Dr. Devin R. Harris (biography and disclosures)
What I did before
The management of acute ischemic stroke in the emergency department has been a contentious issue since the publication of the NINDS trial showing that thrombolysis is beneficial in selected patients, if given under three hours from onset1. This trial has received considerable debate, largely due to the fact that it was a single randomized trial of 624 patients that significantly changed how acute ischemic strokes were treated – but the therapy potentially had significant, severe side effects.
Opinion leaders in emergency medicine were largely against this therapy, due to the fact it was a single trial with modest benefit, from specialized centers (not reproducible in most institutions), with significant baseline differences between the intervention and control groups, and that it excluded older patients.2-4 Arguably, hesitation in adopting the widespread application of thrombolysis for acute ischemic stroke as standard of care had legitimate grounds, prior to September 2008.
What changed my practice
In September 2008, the ECASS III trial was published, that confirmed and reinforced the effectiveness of thrombolysis (namely alteplase) in treating acute ischemic stroke.5 This was a study of 821 patients, randomized to receive alteplase or placebo, between 3 and 4.5 hours after the onset of a stroke. Set in Europe, the median time to administration of alteplase was 4 hours. 52.4% of patients given alteplase versus 45.2% given placebo had a ‘favorable outcome’ (defined as little or no disability) (95% confidence interval 1.02 to 1.76; p=0.04). Despite the fact that the incidence of any intracranial hemorrhage and symptomatic intracranial hemorrhage was significantly higher in the alteplase group than the control group; mortality did not differ between the two groups (7.7% mortality in alteplase versus 8.4% in control; p=0.68).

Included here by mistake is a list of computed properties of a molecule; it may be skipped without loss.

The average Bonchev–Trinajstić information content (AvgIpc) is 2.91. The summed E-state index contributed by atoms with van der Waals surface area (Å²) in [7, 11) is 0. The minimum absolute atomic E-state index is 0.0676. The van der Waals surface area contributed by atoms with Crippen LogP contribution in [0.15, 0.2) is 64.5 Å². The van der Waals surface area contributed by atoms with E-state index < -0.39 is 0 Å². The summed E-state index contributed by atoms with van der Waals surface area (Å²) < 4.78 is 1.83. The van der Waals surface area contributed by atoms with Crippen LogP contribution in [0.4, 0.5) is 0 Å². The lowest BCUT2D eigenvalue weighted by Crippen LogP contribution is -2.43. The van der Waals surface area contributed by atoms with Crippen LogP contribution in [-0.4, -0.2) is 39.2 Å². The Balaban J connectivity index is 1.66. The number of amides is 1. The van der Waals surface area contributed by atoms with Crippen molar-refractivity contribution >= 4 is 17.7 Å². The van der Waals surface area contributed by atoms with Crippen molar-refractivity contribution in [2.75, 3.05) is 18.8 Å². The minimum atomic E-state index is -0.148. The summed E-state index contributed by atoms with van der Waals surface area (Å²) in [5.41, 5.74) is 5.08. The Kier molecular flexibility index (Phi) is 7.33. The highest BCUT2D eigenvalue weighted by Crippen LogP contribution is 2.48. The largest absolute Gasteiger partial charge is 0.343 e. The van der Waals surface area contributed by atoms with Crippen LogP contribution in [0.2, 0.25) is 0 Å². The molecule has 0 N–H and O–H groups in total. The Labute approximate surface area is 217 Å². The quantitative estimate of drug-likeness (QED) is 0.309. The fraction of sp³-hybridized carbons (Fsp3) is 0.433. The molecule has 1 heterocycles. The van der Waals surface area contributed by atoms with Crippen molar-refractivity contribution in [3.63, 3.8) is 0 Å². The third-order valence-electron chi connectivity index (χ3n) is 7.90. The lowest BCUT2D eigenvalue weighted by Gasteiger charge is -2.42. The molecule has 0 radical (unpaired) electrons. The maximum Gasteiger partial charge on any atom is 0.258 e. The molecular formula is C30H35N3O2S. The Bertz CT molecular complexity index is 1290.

This trial was the first randomized trial since the NINDS trial to show benefit from the administration of a thrombolytic in acute ischemic stroke, and extended the time window of therapy up to 4.5 hours after the onset of stroke symptoms.
What I do now
As an emergency physician, the management of patients with acute ischemic stroke has changed significantly.
1. Public awareness and activation of emergency health services: The largest reason for ineligibility of administration of a thrombolytic in acute ischemic stroke is time delay; patients arrive too late and do not call 9-1-1. Education of the public, and targeted education of patients at high risk of stroke by their primary care physicians, could increase the number of stroke patients who arrive to emergency departments within the time window for assessment. Family physicians should emphasize that patients presenting with or calling in with features to suggest a stroke should be immediately triaged to the emergency department, rather than waiting to get into the family physician’s office.
2. “Code Stroke” Triage: Acute stroke in the emergency department is now treated with the highest urgency. Often, emergency department staff and stroke teams are notified by pre-hospital personnel, prior to patient arrival. Assessments are immediate upon arrival and stroke patients are rapidly taken to the CT scanner. In almost all institutions, the decision to thrombolyse patients is a shared decision between patients, caregivers, and treating physicians.
3. The British Columbia Stroke Strategy (BCSS) Telestroke Project:6 Certain emergency departments on Vancouver Island and in Fraser Valley are linked by videoconferencing capabilities to consulting stroke neurologists at the Victoria General Hospital and Vancouver Hospital, allowing for real-time examination of patients, review of imaging, and shared thrombolysis decision making.
Bottom Line: Thombolysis for acute ischemic stroke is a small component of comprehensive acute stroke therapy. However, there now should be no debate into its effectiveness and the widespread adoption of its use in carefully selected patients should be supported.
References: (Note: Article requests might require a login ID with the BC College of Physicians website or UBC)
1. The National Institute of Neurological Disorders and Stroke rt-PA Stroke Study Group. Tissue plasminogen activator for acute ischemic stroke. N Engl J Med 1995; 333: 1581-8. (View article with CPSBC or UBC)
2. Hoffman JR. Should Physicians Give Tpa to Patients with Acute Ischemic Stroke? Against: And just what is the emperor of stroke wearing? West J Med 2000; 173(3): 149–150. (View article with CPSBC or UBC)
3. Hoffman JR, Schriger DL. A graphic reanalysis of the NINDS Trial. Ann Emerg Med 2009; 54(3): 329-36. (View article with UBC)
6. The British Columbia Stroke Strategy: Telestroke Project. Online: http://www.bcstrokestrategy.ca/emergencyAcuteCare/telestroke/index.html (Accessed: October 22, 2010). (View article)